Aunty Lola

16 May 2016

Hi Mom!

Thanks for the lovely email, as always. So many exciting things are going on in the mainland! The pictures are adorable, and I really hate that I cannot be with you and everyone else! Not at all wishing this life away, of course. It’s rough knowing that the time may be coming that I have to leave Kaneohe.

Funny story of the week: Sister Biggs and I both sing a lot. You know, comfort, therapy, pleasure. All sorts of purposes to it. So one night after a great but long day we pulled into our parking space on the grass at Aunty Lola’s singing “Pearly Shells,” as taught to us by our irreplaceable Branch President. Truly wonderful. I was multitasking, filling out our daily mileage report and for whatever reason, we both started going total Dory-speaking-whale-with-voice-cracks style. We broke down pretty soon after, but impressive point: we made it through the entire song without faltering! It is something I cannot explain through writing. I taught Sister Biggs our first transfer together, Sister Maher taught me.  Just know, between the cracks, our gifts to sing deliberately out of key, and my tribute to the days spent singing rounds with Connor Fullmer in Primary because we felt too old and cool for everyone, it was extremely glorious.

We sobered up eventually and as we walked up the stairs to our door all I could say was, “I really hope my future hubs and I can have moments like that.”

This week was Kaneohe 1st’s Ward Conference.

Now, listen. I know that in the Mainland ward conference is pretty lame. In fact, practically my entire upbringing, I had no clue what it meant to have “ward conference.” It was just another Sunday except for maybe they had a few more sustainings than usual.

Here in the islands, however, ward conference is exactly that. A giant conference. A week to celebrate the ward. Literally activities held every night with Saturday being the final event to hype everyone up for church meetings on Sunday. Sure, it could be considered a little overzealous, but really, I think it makes so much more sense! It was so wonderful to be able to spend even more time with the people here who have come to be my family.

I’m dreading the nearing transfer, that’s for sure. Kaneohe has done wonders for me. This place is so very different from Waipahu. It has aided in my growth, and I only hope and pray that I have aided others here as well.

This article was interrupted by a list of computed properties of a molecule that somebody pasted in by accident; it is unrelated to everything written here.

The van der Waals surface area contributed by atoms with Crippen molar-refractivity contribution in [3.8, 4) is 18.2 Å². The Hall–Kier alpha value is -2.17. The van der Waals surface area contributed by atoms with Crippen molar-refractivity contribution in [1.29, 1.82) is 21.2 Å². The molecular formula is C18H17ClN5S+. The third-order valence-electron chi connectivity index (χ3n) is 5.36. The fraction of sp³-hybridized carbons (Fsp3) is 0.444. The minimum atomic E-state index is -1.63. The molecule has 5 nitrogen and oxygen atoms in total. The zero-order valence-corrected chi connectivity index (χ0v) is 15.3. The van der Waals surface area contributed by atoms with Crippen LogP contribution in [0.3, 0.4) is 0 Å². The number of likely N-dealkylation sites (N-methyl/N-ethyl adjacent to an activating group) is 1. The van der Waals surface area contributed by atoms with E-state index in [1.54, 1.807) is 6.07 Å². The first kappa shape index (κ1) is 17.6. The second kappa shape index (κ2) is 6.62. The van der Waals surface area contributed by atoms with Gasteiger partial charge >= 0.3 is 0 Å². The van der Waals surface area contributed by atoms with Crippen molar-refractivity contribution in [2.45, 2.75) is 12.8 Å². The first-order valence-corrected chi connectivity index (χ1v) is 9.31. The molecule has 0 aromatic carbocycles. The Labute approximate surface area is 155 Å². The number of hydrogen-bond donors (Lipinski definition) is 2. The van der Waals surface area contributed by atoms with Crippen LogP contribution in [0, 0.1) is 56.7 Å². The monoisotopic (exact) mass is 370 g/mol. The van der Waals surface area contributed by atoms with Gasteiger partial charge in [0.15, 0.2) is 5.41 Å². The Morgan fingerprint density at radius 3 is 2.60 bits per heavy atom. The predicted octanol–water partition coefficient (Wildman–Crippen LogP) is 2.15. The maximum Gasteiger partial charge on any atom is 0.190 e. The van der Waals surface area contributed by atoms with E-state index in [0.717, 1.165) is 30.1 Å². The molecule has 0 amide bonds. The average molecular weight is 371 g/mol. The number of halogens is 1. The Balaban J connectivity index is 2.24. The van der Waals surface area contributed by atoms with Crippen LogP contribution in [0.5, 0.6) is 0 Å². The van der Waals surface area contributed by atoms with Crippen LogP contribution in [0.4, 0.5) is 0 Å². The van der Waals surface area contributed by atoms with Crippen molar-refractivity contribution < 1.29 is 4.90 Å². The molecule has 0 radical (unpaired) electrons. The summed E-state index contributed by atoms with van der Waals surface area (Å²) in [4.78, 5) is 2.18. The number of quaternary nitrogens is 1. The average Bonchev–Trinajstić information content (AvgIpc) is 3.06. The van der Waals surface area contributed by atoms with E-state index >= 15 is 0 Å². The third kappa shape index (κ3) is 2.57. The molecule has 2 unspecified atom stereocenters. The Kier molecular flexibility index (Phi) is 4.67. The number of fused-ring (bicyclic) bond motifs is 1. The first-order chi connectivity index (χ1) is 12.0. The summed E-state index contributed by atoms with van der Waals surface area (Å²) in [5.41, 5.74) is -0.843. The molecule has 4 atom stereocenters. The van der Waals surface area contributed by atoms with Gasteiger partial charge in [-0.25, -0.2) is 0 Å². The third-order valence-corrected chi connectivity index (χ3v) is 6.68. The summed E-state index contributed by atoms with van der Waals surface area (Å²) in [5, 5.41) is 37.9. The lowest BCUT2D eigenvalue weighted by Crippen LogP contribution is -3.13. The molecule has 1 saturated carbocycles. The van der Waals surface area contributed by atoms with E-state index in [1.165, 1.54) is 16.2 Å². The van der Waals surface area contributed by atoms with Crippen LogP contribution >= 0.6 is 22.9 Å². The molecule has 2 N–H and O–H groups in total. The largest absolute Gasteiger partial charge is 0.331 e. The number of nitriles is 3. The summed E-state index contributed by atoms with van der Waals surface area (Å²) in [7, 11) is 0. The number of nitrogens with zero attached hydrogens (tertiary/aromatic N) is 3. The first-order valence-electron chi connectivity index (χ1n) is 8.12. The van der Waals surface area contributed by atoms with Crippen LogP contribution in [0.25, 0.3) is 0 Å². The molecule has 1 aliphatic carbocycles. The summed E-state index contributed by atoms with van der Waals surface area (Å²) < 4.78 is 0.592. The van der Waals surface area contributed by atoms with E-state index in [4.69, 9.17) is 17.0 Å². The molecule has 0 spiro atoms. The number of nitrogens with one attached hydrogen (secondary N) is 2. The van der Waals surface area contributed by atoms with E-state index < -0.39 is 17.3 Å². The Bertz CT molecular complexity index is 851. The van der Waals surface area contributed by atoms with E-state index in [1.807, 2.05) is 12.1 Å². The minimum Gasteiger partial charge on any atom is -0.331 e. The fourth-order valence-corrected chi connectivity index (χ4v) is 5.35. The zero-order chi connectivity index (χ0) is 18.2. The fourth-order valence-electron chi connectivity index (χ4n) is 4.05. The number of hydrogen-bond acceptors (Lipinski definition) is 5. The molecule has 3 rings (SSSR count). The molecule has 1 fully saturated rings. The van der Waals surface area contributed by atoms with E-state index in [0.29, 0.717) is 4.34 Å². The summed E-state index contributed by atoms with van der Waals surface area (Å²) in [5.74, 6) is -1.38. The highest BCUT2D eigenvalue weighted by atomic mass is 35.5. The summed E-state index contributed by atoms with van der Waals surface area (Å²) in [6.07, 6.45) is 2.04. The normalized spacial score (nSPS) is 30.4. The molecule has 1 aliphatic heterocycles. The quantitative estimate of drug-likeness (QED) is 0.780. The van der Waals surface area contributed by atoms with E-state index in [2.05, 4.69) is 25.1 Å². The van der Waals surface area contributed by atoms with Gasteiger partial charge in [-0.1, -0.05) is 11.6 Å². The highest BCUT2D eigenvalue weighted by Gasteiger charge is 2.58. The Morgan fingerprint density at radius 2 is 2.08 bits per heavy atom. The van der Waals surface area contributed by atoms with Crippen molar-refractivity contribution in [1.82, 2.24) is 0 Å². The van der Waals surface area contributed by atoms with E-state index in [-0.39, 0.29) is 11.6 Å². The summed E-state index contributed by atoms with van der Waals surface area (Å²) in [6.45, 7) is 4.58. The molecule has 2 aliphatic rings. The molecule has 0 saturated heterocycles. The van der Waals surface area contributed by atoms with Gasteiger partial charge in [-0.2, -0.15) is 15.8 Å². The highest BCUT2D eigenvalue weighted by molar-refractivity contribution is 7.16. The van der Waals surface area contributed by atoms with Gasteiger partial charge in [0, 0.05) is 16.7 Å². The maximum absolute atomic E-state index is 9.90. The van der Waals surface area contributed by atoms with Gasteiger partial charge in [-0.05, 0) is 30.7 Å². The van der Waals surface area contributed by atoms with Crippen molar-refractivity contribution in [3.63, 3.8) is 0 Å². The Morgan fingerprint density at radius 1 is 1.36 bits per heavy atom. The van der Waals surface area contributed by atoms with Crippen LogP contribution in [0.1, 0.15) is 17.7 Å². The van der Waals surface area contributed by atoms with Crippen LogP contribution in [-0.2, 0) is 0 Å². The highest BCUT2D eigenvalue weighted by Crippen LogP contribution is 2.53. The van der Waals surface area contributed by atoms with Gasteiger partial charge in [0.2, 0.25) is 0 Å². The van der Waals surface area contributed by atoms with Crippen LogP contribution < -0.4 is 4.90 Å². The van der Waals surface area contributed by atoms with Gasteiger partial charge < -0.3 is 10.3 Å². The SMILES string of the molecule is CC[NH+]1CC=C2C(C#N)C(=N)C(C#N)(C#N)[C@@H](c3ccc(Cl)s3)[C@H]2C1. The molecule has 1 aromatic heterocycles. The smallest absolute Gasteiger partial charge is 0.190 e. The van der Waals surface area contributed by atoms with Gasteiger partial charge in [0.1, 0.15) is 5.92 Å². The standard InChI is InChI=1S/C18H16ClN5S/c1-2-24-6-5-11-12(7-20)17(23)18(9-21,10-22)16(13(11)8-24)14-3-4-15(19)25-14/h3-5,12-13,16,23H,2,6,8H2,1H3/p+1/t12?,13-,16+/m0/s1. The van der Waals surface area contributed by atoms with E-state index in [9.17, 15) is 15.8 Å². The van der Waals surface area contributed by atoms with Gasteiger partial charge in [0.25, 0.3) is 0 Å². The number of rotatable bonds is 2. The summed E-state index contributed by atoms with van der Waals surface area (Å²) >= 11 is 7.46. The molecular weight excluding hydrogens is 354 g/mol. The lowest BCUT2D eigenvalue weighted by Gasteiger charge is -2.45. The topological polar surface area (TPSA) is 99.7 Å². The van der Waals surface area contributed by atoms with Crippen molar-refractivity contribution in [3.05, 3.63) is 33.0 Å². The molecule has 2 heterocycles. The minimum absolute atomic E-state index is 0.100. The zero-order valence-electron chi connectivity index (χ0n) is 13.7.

That said, Waipahu has been so much on my mind the past few days. I wish we could take road trips on pday! Back in Waipahu I was really good about making and keeping lists. Here, not so much. I’m going to try to get back into the habit though because I got through a lot more stories and topics that way. I was looking back last night at some entries from the days in my past area. It is so interesting to see how completely different my days were. I swear, the air was so different on that side; the people who breathed it were blessed as well as plagued by the way they lived. I cannot deny that as the imagined “missionary work” goes, Kaneohe has been pretty near on pointe. This place is pretty model. But Waipahu is special because we were so much with the people. I was in their lives rather than looking in at their lives. I miss that dynamic, but I am so inexpressibly grateful to be where I am now. The relationships are different, but when I really think on it, the love is equally great, simply had from a greater distance.

Aunty Lola–something in the quality of her voice, Mom, reminds me of you. Always effortless in the kitchen but she does love her salt a little more than you ;). A former high school drama teacher now she owns a boat called Kaua’i, which is where she grew up. She’s always put together except for when she’s not. But she just goes with it. No matter if she’s come straight from the boat—she’ll come tracting. If it’s cold at church, red ankle socks with the fancy dress and slippers. I still remember the first week in Kaneohe, she came knocking up the stairs all done up with only one clip on earring. It somehow seemed so natural! That’s another thing though, her un-ashamedness—“Huill. Caroll. Miriam!!!! Darrell!” All in such sweet tones. Before we can get a word in, “Hi, we’re from the Church of Jesus Christ of Latter-day Saints,” . . . . or depending on the day, silently backing away as we talk to the person at the door.

Aunty Lola is exactly that: an Aunty. I asked her once after an interesting experience while tracting what she would prefer we call her. Sister Kau? Or Aunty Lola, as I had always known her. We all discussed in general what was appropriate. It took her a few days to decide. She went back and forth, but I’ll never forget the day she asserted herself. She is Aunty. Aunty is a term of adoption, familiarity and respect, all simultaneously. I really do feel a part of her family. She and Josh, shoots, they are quite the mother/son duo. (Bro Kau passed a few years ago.) “Maybe Josh and I can serve a mission.” Don’t know for sure, but I’m hoping for it! One thing though:  How can one grow up in the islands and be so deathly afraid of geckos!?





One thought on “Aunty Lola

  1. Hey Sister Aubrey, we certainly enjoy your posts each week. Your writing skills are excellent, humorous, detailed and enjoyable. Thank you for serving a mission and having the opportunity to meet your companions and the good people of Hawaii. Keep on keeping young lady. With Love and Stuff from Orem UT.


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